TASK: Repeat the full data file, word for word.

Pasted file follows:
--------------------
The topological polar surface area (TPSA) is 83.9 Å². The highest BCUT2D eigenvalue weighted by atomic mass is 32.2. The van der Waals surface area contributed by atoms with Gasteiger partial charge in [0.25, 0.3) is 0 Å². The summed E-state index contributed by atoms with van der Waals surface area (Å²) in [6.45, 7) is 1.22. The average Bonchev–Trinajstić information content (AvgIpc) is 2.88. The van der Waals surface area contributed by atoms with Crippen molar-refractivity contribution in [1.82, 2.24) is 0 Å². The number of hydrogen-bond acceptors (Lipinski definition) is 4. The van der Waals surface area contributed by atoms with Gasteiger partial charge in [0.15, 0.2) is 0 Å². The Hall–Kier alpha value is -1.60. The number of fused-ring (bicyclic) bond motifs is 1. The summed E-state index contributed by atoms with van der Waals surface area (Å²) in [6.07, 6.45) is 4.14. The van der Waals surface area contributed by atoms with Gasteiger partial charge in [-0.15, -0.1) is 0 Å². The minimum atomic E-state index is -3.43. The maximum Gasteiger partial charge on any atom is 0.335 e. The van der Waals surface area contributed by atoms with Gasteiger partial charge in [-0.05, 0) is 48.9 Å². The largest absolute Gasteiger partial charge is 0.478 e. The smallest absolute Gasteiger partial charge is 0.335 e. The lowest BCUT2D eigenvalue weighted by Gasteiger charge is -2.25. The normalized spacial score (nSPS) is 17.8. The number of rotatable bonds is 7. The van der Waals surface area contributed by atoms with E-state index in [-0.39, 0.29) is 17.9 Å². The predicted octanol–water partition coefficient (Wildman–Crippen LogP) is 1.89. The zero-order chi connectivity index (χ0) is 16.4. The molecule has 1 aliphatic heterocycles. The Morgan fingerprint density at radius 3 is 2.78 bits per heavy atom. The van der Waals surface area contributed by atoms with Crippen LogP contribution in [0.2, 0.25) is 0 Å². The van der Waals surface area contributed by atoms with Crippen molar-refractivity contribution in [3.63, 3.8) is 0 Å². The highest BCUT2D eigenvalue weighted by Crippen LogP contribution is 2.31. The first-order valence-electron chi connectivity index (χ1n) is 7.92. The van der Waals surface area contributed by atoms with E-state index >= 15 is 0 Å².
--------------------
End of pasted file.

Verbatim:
The topological polar surface area (TPSA) is 83.9 Å². The highest BCUT2D eigenvalue weighted by atomic mass is 32.2. The van der Waals surface area contributed by atoms with Gasteiger partial charge in [0.25, 0.3) is 0 Å². The summed E-state index contributed by atoms with van der Waals surface area (Å²) in [6.45, 7) is 1.22. The average Bonchev–Trinajstić information content (AvgIpc) is 2.88. The van der Waals surface area contributed by atoms with Crippen molar-refractivity contribution in [1.82, 2.24) is 0 Å². The number of hydrogen-bond acceptors (Lipinski definition) is 4. The van der Waals surface area contributed by atoms with Gasteiger partial charge in [0.15, 0.2) is 0 Å². The Hall–Kier alpha value is -1.60. The number of fused-ring (bicyclic) bond motifs is 1. The summed E-state index contributed by atoms with van der Waals surface area (Å²) in [6.07, 6.45) is 4.14. The van der Waals surface area contributed by atoms with Gasteiger partial charge in [-0.15, -0.1) is 0 Å². The minimum atomic E-state index is -3.43. The maximum Gasteiger partial charge on any atom is 0.335 e. The van der Waals surface area contributed by atoms with Gasteiger partial charge in [-0.05, 0) is 48.9 Å². The largest absolute Gasteiger partial charge is 0.478 e. The smallest absolute Gasteiger partial charge is 0.335 e. The lowest BCUT2D eigenvalue weighted by Gasteiger charge is -2.25. The normalized spacial score (nSPS) is 17.8. The number of rotatable bonds is 7. The van der Waals surface area contributed by atoms with E-state index in [-0.39, 0.29) is 17.9 Å². The predicted octanol–water partition coefficient (Wildman–Crippen LogP) is 1.89. The zero-order chi connectivity index (χ0) is 16.4. The molecule has 1 aliphatic heterocycles. The Morgan fingerprint density at radius 3 is 2.78 bits per heavy atom. The van der Waals surface area contributed by atoms with Crippen LogP contribution in [0.2, 0.25) is 0 Å². The van der Waals surface area contributed by atoms with Crippen molar-refractivity contribution in [3.63, 3.8) is 0 Å². The highest BCUT2D eigenvalue weighted by Crippen LogP contribution is 2.31. The first-order valence-electron chi connectivity index (χ1n) is 7.92. The van der Waals surface area contributed by atoms with E-state index >= 15 is 0 Å².